DOPE, requires no special equipment other than a pen and pencil, every shooting session is recorded in minute detail, elevation, wind conditions, pressure temperature, and the elevation/windage required to hit at every range, a good DOPE is achieved through shooting in all conditions at varying ranges, to provide templates for future engagements. Every time you shoot, you mark down where the round landed how much adjustment or hold over you had so that the next time you’re presented with a target at that range in similar wind, temperature and weather conditions you know exactly how to ensure first round hits.


Ballistics calculators can be put onto phones, Handheld GPS systems, wind meters and laser range finders, they use muzzle velocity, the ballistic coefficient of the bullet being fired and the atmospherics to calculate the adjustments, elevation and windage, needed for a particular target, all that’s required of the shooter is to enter in the muzzle velocity, ballistic coefficient and the atmospherics to get an accurate result, so even come with data for factory ammunition pre-loaded into them for you to use. But they are only as accurate as the information entered into them, so ideally the muzzle velocity should come from a reliable chronograph, or if you already know your elevation for that range some calculators are able to work out MV ; a means to measure local atmospherics is also essential, especially wind, kestrel make some amazing devices, but there are wind meters that attach straight to your phone through the headphone port.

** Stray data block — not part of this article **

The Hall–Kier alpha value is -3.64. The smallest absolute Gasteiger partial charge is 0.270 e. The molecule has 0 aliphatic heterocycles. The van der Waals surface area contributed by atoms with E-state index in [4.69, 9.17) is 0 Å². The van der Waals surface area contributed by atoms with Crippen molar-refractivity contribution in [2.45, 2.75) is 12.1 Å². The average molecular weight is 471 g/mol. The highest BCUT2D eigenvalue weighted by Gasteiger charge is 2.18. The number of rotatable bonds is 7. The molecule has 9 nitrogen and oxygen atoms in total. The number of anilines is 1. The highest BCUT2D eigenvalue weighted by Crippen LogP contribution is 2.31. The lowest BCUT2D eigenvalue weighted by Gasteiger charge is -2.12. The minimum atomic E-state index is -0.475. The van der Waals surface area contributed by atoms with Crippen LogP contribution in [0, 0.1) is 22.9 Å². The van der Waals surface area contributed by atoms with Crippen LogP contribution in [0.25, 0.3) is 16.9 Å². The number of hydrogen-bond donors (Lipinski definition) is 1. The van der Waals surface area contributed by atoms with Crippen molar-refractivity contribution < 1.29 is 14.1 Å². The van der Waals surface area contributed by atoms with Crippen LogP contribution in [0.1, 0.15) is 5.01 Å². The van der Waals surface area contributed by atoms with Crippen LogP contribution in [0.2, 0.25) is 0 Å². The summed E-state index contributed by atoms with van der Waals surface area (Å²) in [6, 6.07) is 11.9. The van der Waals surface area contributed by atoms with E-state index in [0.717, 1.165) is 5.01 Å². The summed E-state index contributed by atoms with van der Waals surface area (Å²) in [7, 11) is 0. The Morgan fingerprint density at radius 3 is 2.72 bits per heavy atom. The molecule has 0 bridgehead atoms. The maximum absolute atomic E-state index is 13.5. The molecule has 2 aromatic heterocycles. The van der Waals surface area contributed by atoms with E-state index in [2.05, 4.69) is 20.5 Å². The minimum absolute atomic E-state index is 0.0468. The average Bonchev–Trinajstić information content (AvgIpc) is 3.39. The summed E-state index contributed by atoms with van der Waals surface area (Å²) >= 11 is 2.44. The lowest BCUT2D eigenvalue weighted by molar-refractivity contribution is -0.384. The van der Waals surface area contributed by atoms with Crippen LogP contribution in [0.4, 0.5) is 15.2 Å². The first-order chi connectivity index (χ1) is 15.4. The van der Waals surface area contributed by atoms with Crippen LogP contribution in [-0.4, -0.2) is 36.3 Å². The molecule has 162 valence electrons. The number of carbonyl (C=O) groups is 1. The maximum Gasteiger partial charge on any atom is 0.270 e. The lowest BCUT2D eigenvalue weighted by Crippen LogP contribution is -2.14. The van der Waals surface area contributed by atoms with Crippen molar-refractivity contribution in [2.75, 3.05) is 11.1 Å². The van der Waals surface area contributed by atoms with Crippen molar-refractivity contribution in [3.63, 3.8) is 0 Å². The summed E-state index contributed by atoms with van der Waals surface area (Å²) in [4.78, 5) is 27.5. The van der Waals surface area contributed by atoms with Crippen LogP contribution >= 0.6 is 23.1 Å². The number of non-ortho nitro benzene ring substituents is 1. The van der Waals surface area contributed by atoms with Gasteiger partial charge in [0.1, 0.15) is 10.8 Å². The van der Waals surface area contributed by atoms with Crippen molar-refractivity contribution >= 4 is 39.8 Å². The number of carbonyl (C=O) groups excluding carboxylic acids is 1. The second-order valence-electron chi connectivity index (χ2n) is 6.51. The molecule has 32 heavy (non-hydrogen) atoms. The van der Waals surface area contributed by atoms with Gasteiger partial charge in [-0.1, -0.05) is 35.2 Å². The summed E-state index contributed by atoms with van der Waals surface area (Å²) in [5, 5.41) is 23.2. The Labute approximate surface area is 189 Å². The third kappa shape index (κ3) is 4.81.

Although both done correctly will give excellent results, the ballistics calculator is the preferred method for most precision rifles shooters for their versatility and ease of use.

Personally I do both, I have a ballistics calculator on my phone, (I use IStrelok but there are dozens of other apps out there) and whenever I practice I record everything in my data book, that way if for whatever reason my battery dies I have a good reliable back-up. I also find the data book to be a great way to track performance whilst training, gives something to improve on every time I go out.


I get asked fairly frequently what shooting kit I take with me to matches, to carry everything around, a match can involve quick a bit of walking between stages, I use an Eberlestock to fit both my rifle and all my gear.

In it I carry my data book made by US tactical supply, a decent supply of pens and sharpies to mark down my scores; my Practical Precision UK barricade bag, pillow bag and wax rear bag; an ammo binder to carry 50 rounds; a spare 10 rnd Magpul magazine; a leatherman MUT and an Allen key set; bottle of ballistol Oil; and my Manfrotto tripod.
The three bags each have a separate function: the barricade bag is a heavy bag sharped like a V that’s used for resting the forend of a rifle on a barricade or obstacle to provide a nice stable platform to shoot off and avoid any bouncing of the rifle from hard on hard surface contact when recoiling; the pillow bag is a big light bag that is useful for putting under your arm in a kneeling position in order to mitigate any wobble while aiming; the rear bag is used under the butt of the rifle to again provide a nice firm stable shooting platform in the prone.

In my milspec tailor range belt, I carry 2 magazines, Kestrel for reading atmospherics and wind, ear pro, 2 x 20 round ammo holders, a Flagazine breach flag to show my rifle is clear when not shooting, and a small squirt bottle of talc for reading wind direction.
Not all of this kit is essential, the only thing I could honestly say I couldn’t live without would be my Kestrel, barricade bag and a spare magazine, the rest are items I found make getting those much sought after impacts a lot easier.